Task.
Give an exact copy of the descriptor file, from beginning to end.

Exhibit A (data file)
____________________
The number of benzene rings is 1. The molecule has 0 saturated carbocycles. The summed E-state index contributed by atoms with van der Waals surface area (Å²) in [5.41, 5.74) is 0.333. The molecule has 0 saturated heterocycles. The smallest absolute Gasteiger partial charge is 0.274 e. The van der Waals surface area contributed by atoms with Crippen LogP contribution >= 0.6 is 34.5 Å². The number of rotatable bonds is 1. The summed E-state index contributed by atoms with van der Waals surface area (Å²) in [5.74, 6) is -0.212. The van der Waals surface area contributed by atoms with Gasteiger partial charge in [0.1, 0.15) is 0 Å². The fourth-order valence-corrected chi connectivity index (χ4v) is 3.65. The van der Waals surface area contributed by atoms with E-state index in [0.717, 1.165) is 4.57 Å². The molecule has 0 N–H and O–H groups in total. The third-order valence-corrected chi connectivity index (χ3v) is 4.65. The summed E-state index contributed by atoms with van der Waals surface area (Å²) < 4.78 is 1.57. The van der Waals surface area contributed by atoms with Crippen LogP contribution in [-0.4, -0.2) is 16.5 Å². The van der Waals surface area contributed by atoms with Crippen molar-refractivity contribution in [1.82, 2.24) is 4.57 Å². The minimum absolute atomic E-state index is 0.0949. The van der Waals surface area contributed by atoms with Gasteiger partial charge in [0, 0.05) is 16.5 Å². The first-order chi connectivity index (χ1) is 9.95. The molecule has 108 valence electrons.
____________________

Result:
The number of benzene rings is 1. The molecule has 0 saturated carbocycles. The summed E-state index contributed by atoms with van der Waals surface area (Å²) in [5.41, 5.74) is 0.333. The molecule has 0 saturated heterocycles. The smallest absolute Gasteiger partial charge is 0.274 e. The van der Waals surface area contributed by atoms with Crippen LogP contribution >= 0.6 is 34.5 Å². The number of rotatable bonds is 1. The summed E-state index contributed by atoms with van der Waals surface area (Å²) in [5.74, 6) is -0.212. The van der Waals surface area contributed by atoms with Gasteiger partial charge in [0.1, 0.15) is 0 Å². The fourth-order valence-corrected chi connectivity index (χ4v) is 3.65. The van der Waals surface area contributed by atoms with E-state index in [0.717, 1.165) is 4.57 Å². The molecule has 0 N–H and O–H groups in total. The third-order valence-corrected chi connectivity index (χ3v) is 4.65. The summed E-state index contributed by atoms with van der Waals surface area (Å²) < 4.78 is 1.57. The van der Waals surface area contributed by atoms with Crippen LogP contribution in [-0.4, -0.2) is 16.5 Å². The van der Waals surface area contributed by atoms with Crippen molar-refractivity contribution in [1.82, 2.24) is 4.57 Å². The minimum absolute atomic E-state index is 0.0949. The van der Waals surface area contributed by atoms with Gasteiger partial charge in [0, 0.05) is 16.5 Å². The first-order chi connectivity index (χ1) is 9.95. The molecule has 108 valence electrons.